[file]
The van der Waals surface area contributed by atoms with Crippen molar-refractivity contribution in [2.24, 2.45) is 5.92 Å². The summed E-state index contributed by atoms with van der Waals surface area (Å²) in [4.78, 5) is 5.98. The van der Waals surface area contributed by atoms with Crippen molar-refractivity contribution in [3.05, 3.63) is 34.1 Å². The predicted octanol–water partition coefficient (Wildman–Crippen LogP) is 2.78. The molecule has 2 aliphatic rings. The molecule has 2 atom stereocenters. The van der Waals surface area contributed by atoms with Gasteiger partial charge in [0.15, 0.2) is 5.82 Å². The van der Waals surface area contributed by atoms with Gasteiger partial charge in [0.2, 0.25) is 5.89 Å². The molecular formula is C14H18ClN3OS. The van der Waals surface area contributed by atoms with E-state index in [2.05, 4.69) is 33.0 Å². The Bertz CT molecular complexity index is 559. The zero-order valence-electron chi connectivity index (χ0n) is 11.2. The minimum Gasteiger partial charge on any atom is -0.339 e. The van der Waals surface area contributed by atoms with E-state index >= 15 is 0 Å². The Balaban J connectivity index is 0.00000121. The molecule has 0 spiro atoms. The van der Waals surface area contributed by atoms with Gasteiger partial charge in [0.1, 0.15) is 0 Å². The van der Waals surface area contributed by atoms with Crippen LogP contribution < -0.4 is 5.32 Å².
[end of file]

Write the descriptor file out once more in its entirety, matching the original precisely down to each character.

The van der Waals surface area contributed by atoms with Crippen molar-refractivity contribution in [2.24, 2.45) is 5.92 Å². The summed E-state index contributed by atoms with van der Waals surface area (Å²) in [4.78, 5) is 5.98. The van der Waals surface area contributed by atoms with Crippen molar-refractivity contribution in [3.05, 3.63) is 34.1 Å². The predicted octanol–water partition coefficient (Wildman–Crippen LogP) is 2.78. The molecule has 2 aliphatic rings. The molecule has 2 atom stereocenters. The van der Waals surface area contributed by atoms with Gasteiger partial charge in [0.15, 0.2) is 5.82 Å². The van der Waals surface area contributed by atoms with Gasteiger partial charge in [0.2, 0.25) is 5.89 Å². The molecular formula is C14H18ClN3OS. The van der Waals surface area contributed by atoms with E-state index in [2.05, 4.69) is 33.0 Å². The Bertz CT molecular complexity index is 559. The zero-order valence-electron chi connectivity index (χ0n) is 11.2. The minimum Gasteiger partial charge on any atom is -0.339 e. The van der Waals surface area contributed by atoms with E-state index >= 15 is 0 Å². The Balaban J connectivity index is 0.00000121. The molecule has 0 spiro atoms. The van der Waals surface area contributed by atoms with Gasteiger partial charge in [0.1, 0.15) is 0 Å². The van der Waals surface area contributed by atoms with Crippen LogP contribution < -0.4 is 5.32 Å².